90% less herbicide thanks to the robot’s targeted weeding © ecoRobotix

Swiss start-ups at the forefront of ‘green tech’

ecoRobotix, Vivent and AgroSustain all began life in Switzerland but have set their sights beyond our borders. These start-up companies have been working with the scientific community to develop technological innovations that enable more sustainable farming practices. This is a portrait of three Swiss start-ups at the forefront of ‘green tech’.

ecoRobotix, Vivent and AgroSustain have risen to the challenge of combining innovation, economic growth and environmental protection. These young companies are active in the ‘green tech’ market, which emerged around ten years ago, developing environmentally friendly technological solutions. One of the keys to the success of these ‘green’ start-ups has undoubtedly been their ability to rally a number of private and public partners. Agroscope, the Confederation's centre of excellence in agricultural research, is collaborating with ecoRobotix, Vivent and AgroSustain to design green innovations that could revolutionise agri-food production.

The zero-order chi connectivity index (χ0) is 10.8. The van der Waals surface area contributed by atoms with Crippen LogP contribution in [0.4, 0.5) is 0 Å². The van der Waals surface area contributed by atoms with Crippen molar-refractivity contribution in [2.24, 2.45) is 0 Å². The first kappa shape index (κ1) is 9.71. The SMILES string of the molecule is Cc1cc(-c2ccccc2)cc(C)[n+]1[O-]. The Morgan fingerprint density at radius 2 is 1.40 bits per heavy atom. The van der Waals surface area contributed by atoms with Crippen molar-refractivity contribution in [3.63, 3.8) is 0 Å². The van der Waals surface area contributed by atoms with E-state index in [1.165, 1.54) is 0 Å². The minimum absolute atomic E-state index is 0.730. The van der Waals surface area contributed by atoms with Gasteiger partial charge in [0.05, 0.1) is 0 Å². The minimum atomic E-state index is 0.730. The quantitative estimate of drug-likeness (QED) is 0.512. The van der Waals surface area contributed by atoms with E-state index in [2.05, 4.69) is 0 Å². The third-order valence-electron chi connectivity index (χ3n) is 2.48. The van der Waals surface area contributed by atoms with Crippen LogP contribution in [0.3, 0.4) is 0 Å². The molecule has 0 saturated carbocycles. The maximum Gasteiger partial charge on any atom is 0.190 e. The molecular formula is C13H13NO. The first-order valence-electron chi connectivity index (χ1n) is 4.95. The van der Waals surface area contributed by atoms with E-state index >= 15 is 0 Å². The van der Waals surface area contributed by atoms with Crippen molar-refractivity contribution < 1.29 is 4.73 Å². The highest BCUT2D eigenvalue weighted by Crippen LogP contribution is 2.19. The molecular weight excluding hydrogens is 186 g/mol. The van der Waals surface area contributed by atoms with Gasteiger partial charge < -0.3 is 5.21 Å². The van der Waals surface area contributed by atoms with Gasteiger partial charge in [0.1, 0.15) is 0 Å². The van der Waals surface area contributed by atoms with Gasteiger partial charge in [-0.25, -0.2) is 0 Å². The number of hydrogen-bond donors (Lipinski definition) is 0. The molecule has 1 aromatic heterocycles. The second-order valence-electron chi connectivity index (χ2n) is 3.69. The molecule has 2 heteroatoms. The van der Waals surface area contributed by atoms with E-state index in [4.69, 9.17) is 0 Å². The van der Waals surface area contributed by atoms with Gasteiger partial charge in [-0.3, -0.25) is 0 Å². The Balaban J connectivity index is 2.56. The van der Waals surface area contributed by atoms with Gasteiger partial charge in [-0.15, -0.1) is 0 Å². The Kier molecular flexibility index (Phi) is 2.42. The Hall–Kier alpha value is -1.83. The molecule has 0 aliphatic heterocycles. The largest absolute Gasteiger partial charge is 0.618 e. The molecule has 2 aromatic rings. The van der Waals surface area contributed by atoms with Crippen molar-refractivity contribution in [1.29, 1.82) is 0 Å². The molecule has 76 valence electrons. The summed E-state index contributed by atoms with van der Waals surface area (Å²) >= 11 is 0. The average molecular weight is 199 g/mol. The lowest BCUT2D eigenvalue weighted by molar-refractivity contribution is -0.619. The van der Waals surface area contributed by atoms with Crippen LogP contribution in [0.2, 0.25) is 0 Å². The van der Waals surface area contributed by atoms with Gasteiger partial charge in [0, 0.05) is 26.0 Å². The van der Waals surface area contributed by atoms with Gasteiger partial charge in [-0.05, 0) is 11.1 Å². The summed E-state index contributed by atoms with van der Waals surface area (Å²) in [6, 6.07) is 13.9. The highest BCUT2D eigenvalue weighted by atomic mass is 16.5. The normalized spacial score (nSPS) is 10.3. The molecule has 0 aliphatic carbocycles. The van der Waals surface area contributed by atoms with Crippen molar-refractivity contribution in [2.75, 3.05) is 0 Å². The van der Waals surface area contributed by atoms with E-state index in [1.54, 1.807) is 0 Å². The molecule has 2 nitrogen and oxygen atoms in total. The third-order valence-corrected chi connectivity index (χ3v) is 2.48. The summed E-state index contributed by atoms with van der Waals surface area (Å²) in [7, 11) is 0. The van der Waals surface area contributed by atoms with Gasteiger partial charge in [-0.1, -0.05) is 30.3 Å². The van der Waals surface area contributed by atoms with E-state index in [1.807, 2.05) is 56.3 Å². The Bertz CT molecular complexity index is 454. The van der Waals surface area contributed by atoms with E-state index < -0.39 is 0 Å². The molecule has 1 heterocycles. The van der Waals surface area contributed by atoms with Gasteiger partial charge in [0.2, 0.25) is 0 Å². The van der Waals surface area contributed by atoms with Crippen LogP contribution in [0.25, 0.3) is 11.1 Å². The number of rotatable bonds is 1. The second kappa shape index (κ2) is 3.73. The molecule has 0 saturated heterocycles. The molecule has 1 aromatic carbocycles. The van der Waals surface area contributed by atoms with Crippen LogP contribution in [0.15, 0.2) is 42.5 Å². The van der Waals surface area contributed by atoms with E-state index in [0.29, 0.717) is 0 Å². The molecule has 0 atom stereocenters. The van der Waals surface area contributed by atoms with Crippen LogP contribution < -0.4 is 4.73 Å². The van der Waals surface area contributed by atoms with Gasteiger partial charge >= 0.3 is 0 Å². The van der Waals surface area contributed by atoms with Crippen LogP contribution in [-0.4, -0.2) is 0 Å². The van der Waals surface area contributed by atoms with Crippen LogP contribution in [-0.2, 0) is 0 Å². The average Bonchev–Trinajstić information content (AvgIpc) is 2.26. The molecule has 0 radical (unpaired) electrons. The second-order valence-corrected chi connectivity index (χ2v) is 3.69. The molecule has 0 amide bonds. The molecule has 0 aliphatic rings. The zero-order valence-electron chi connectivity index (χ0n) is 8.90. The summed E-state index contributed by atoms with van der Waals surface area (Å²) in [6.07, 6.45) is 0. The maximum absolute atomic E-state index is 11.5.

By communicating through electrical signals, the plants are better equipped to react to their environment © Vivent

Using robots to tackle weeds